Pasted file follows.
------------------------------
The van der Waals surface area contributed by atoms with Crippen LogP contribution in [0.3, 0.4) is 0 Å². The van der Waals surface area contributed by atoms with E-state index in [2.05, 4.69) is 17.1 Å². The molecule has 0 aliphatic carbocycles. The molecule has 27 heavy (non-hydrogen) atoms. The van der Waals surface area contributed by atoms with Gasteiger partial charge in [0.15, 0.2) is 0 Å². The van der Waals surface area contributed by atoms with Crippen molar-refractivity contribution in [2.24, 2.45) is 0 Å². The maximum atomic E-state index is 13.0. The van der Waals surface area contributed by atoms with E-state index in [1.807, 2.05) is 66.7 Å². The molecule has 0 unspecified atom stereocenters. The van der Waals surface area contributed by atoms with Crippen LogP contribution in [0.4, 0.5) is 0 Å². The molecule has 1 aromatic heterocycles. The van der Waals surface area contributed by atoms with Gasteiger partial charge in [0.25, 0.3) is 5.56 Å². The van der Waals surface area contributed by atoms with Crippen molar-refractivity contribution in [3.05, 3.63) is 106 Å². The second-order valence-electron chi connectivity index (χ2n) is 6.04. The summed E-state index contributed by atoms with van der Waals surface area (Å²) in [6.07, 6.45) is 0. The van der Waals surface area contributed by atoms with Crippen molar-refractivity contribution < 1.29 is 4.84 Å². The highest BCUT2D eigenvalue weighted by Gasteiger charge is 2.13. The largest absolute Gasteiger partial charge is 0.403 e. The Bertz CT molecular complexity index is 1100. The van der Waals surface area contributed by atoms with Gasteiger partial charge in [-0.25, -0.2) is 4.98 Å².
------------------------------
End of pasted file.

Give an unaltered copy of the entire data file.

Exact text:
The van der Waals surface area contributed by atoms with Crippen LogP contribution in [0.3, 0.4) is 0 Å². The van der Waals surface area contributed by atoms with E-state index in [2.05, 4.69) is 17.1 Å². The molecule has 0 aliphatic carbocycles. The molecule has 27 heavy (non-hydrogen) atoms. The van der Waals surface area contributed by atoms with Gasteiger partial charge in [0.15, 0.2) is 0 Å². The van der Waals surface area contributed by atoms with Crippen molar-refractivity contribution in [2.24, 2.45) is 0 Å². The maximum atomic E-state index is 13.0. The van der Waals surface area contributed by atoms with E-state index in [1.807, 2.05) is 66.7 Å². The molecule has 0 unspecified atom stereocenters. The van der Waals surface area contributed by atoms with Crippen LogP contribution in [0.4, 0.5) is 0 Å². The molecule has 1 aromatic heterocycles. The van der Waals surface area contributed by atoms with Gasteiger partial charge in [0.25, 0.3) is 5.56 Å². The van der Waals surface area contributed by atoms with Crippen molar-refractivity contribution in [3.05, 3.63) is 106 Å². The second-order valence-electron chi connectivity index (χ2n) is 6.04. The summed E-state index contributed by atoms with van der Waals surface area (Å²) in [6.07, 6.45) is 0. The van der Waals surface area contributed by atoms with Crippen molar-refractivity contribution < 1.29 is 4.84 Å². The highest BCUT2D eigenvalue weighted by Gasteiger charge is 2.13. The largest absolute Gasteiger partial charge is 0.403 e. The Bertz CT molecular complexity index is 1100. The van der Waals surface area contributed by atoms with Gasteiger partial charge in [-0.25, -0.2) is 4.98 Å².